Is she a grifter? Or crazy? Or just desperate for connection? The latter seems to be the issue, and you can sort of sympathize, given the oppressive home life Nancy returns to every day. Then, things change quickly (too quickly, I felt). Nancy sees a local news segment, commemorating the 30th anniversary of the case of a five-year-old girl named Brooke who disappeared. The footage includes a computer rendering of what Brooke might look like now. And sure enough, staring at a printout of the photo and herself in the mirror, Nancy thinks, Wait a minute . . .

Andrea Riseborough and her ill-fitting wig in Nancy.

After all, Nancy’s birth certificate is missing. And her mother, unmarried, gave only vague description of the absent father Nancy never knew. So maybe . . . The movie shrewdly taps into that old fantasy many of us have as kids: I must have been stolen as an infant, because these creeps I’m living with can’t be my real parents. 

Whatever the truth may be, she calls Brooke’s still-grieving parents — lit professor Ellen (J. Smith-Cameron) and psychologist Leo (Steve Buscemi) — and says she thinks she might be their daughter. The emotional Ellen, once she sees Nancy’s selfie, pulls the trigger and invites the young woman to visit them in their comfy country house. This is where the movie moves too quickly, I felt. Ellen’s unquestioning invitation, without contacting police or any of the investigators she and Leo have worked with for three decades, seems foolish. For a while, I wondered if catfisher Nancy was about to have the tables turned on her by a couple hardened against other fake Anastasias over the years.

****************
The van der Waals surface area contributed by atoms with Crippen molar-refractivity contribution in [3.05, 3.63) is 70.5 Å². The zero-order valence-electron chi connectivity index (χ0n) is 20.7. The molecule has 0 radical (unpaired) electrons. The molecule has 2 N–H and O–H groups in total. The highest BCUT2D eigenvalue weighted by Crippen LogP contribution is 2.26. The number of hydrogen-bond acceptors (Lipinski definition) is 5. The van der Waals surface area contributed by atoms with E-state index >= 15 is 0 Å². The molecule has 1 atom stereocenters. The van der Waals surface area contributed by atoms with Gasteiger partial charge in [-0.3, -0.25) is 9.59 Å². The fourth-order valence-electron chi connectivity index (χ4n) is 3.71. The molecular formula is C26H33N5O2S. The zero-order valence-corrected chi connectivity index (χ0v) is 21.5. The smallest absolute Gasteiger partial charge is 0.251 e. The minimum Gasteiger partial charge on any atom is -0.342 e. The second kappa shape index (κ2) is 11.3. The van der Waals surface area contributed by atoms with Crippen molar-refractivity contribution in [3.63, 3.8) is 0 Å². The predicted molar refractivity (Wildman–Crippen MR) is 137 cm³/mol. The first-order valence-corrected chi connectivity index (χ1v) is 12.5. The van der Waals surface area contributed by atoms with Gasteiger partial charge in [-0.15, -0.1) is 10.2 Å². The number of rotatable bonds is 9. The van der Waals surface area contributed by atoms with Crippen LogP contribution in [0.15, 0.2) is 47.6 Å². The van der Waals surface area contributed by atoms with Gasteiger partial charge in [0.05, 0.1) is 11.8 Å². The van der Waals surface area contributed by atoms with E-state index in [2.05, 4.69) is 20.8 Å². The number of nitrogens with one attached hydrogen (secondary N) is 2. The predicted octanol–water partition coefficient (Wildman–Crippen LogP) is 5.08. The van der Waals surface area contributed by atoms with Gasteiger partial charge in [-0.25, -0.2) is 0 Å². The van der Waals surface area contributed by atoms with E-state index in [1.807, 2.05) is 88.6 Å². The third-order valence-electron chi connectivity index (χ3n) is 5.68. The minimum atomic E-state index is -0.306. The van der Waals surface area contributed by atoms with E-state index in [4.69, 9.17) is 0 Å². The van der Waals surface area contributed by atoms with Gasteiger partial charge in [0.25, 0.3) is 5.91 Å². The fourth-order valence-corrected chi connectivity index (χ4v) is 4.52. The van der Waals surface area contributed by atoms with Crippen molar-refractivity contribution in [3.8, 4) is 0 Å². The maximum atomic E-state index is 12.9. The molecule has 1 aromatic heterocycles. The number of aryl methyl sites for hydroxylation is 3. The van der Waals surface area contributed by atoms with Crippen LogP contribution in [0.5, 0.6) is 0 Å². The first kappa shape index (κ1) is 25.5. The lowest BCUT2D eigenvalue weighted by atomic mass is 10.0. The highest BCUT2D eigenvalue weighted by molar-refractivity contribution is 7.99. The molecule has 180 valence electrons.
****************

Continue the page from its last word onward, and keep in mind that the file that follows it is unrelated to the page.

But no, the movie settles into a quiet chamber drama, with Nancy, Leo and Ellen interacting for several days and nights at close quarters. Yet what should be psychologically compelling remains weirdly muted. Writer-director Christina Choe seems to be most interested in making us wonder what’s really going on here, less interested in whether or not we care about the results. 

The problem is that Nancy, as played by Riseborough, is impossible to read. She’s almost too convincing in her emotional flatness. She’s completely opaque, so we’re never sure what game she’s playing, or if it’s a game, or if she’s just genuinely damaged — or, who knows, maybe she actually is the missing Brooke, all grown up and worn down. I imagine Riseborough is playing the role as Choe asked her to. But there’s one obstacle she really can’t overcome. Nancy’s hair is a bizarre, black-dyed haystack, a badly chosen wig that’s probably the worst design choice I’ve seen in a movie in a couple of years. Every time Nancy enters a room, it felt like the start of an SNL skit featuring a bizarre, cartoonish character. 

The movie is heartfelt and always interesting, if never really convincing. If you find its central idea intriguing, let me direct you to a better movie, 2012’s The Imposter. It’s about a Spanish man who masquerades as the long-missing child of a Texas family, now 16. And they believe him, though he doesn’t look a thing like the missing kid; his eyes are even a different color. It’s insane. And it’s a documentary. 

Hearts Beat Loud. With Nick Offerman, Kiersey Clemons, Toni Collette. Directed and cowritten by Brett Haley. Rated PG-13. 97 minutes. At Landmark Midtown Art Cinema, AMC Phipps Plaza, Springs Cinema & Taphouse.

Nancy. With Andrea Riseborough, Steve Buscemi, J. Smith-Cameron, Ann Dowd. Written and directed by Christina Choe. Unrated. 87 minutes. At Landmark Midtown Art Cinema.